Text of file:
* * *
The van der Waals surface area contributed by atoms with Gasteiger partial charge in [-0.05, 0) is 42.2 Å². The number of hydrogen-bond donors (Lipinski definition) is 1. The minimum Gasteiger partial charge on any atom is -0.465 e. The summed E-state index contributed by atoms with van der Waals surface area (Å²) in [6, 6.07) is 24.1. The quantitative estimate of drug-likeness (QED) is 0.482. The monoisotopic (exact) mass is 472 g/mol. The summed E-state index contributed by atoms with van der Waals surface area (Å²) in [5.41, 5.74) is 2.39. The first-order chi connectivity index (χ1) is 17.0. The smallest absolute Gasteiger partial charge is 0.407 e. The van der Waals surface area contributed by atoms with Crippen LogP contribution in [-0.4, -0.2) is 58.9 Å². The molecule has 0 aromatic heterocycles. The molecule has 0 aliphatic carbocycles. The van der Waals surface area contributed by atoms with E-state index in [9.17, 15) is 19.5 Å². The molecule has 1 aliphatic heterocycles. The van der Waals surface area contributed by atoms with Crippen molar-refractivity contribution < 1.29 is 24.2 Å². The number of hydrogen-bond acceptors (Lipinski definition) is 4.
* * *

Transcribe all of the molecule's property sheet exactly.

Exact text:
The van der Waals surface area contributed by atoms with Gasteiger partial charge in [-0.05, 0) is 42.2 Å². The number of hydrogen-bond donors (Lipinski definition) is 1. The minimum Gasteiger partial charge on any atom is -0.465 e. The summed E-state index contributed by atoms with van der Waals surface area (Å²) in [6, 6.07) is 24.1. The quantitative estimate of drug-likeness (QED) is 0.482. The monoisotopic (exact) mass is 472 g/mol. The summed E-state index contributed by atoms with van der Waals surface area (Å²) in [5.41, 5.74) is 2.39. The first-order chi connectivity index (χ1) is 17.0. The smallest absolute Gasteiger partial charge is 0.407 e. The van der Waals surface area contributed by atoms with Crippen LogP contribution in [-0.4, -0.2) is 58.9 Å². The molecule has 0 aromatic heterocycles. The molecule has 0 aliphatic carbocycles. The van der Waals surface area contributed by atoms with E-state index in [9.17, 15) is 19.5 Å². The molecule has 1 aliphatic heterocycles. The van der Waals surface area contributed by atoms with Crippen molar-refractivity contribution < 1.29 is 24.2 Å². The number of hydrogen-bond acceptors (Lipinski definition) is 4.